Vernon Wells has struggled in his first ten games in an Angels uniform. After 47 plate appearnaces, the left fielder in Anaheim has struck out twice as often as he’s gotten on base, made contact with less than 70% of the pitches he’s swung at, and turned 22.2% of the balls he has made contact with into infield fly balls.
It was all too much for new manager Mike Scioscia who benched Wells ahead of last night’s game against the Cleveland Indians, causing several Blue Jays fans, unfamiliar with the idea of benching veterans after two plus years of Cito Gaston as manager, to ask, “You can do that?”
It’s a mental day off. Every hitter has rough spots. A lot of guys have some four-for-40s in their history, but when you’re with a new team, there’s a lot of attention on it. The reality is he’s trying to find his timing, and it’s creating some mis-hits. But he’ll find it. I have no doubt about it.
The Angels offense responded by scoring only two runs. Fortunately for them, that’s all Dan Haren needed as he threw a one hit, complete game shutout.
Revisiting the players involved in last offseason’s trade between the Angels and Blue Jays, we find similar tales of useless. Juan Rivera lost his starting right fielder’s role in Spring Training and hasn’t even been considered for pinch hitting duties for the last couple games for Toronto. Meanwhile, Mike Napoli, who was flipped to Texas shortly after becoming a member of the Blue Jays, is struggling to get regular at bats in Texas despite hitting three home runs in fourteen at bats. And Frank Francisco, the player that Toronto got back for Napoli, still hasn’t pitched in a Major League game this offseason as he struggles to get his velocity back during rehab appearances at Single A Dunedin.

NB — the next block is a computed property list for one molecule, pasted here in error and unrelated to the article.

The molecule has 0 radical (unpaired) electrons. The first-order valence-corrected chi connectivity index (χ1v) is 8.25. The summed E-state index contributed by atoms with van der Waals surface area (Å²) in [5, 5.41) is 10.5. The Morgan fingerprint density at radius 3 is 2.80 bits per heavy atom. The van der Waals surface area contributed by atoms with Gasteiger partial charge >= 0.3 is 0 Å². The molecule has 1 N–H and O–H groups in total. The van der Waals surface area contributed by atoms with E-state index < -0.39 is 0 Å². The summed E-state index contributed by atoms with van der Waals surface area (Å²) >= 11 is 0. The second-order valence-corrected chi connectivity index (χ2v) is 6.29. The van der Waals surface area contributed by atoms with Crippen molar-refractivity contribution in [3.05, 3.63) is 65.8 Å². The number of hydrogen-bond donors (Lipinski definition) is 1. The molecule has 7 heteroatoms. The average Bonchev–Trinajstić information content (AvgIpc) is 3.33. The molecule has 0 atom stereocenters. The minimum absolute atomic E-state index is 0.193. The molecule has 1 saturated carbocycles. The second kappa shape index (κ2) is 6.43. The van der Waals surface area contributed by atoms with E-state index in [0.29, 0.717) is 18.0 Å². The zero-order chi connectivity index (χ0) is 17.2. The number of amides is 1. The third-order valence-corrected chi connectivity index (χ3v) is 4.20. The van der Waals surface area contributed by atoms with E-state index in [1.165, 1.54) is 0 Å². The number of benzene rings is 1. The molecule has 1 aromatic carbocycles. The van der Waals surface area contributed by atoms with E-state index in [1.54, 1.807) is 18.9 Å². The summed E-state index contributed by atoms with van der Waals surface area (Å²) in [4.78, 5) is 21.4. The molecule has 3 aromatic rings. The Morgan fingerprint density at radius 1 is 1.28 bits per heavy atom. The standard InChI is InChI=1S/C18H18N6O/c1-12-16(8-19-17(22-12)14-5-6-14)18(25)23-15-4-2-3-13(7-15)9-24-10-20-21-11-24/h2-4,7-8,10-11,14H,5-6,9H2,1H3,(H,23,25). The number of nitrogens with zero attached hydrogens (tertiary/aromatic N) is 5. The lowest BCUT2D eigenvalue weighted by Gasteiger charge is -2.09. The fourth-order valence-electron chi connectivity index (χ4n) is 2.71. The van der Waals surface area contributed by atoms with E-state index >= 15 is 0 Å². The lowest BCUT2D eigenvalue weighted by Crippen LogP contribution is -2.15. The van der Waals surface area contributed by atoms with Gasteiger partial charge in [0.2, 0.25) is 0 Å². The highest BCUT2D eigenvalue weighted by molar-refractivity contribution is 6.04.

Of course, it’s a whole lot easier for the Blue Jays to tolerate a lack of return on the deal given the fact that they were able to shed the remaining $86 million left on Wells’ contract. For the Angels, there’s no such bright side, at least not at this point in April.
And The Rest:
Jayson Werth enjoyed his first game against his former Phillies teammates after signing with the Washington Nationals.
From the Wall Street Journal, how the Polo Grounds fire led to the making of a modern baseball stadium.
Beyond The Box Score looks at batting lines you’ll only see in April.
Today in fascinating: Using computer controlled cadavers, researchers are able to simulate shoulder injuries that occur from pitching baseballs, and hopefully gain some insight.
The Bonds jury enters its fourth day of deliberations.
Duff McKagan: Baseball writer. How could he be so fine?
Simmer down on the supposed Albert Pujols slump. It happens all the time.
Dave Cameron examines Joey Votto’s evolution as a baseball player.
Is there predictive value to the first ten games of the season?
Inspired by Alexi Ogando, ESPN’s Sweet Spot blog takes a look at relievers turned starters.
I’m pretty sure that Buster Olney had already talked about this a month ago, but Tom Verducci takes another look at the Danish tech company that’s changing the way we look at pitching. Mmm, danish.
Michael Pineda has a ten inch, uh, increased presence on the mound.
I may not indulge myself that often, but dancing at a baseball game remains always acceptable: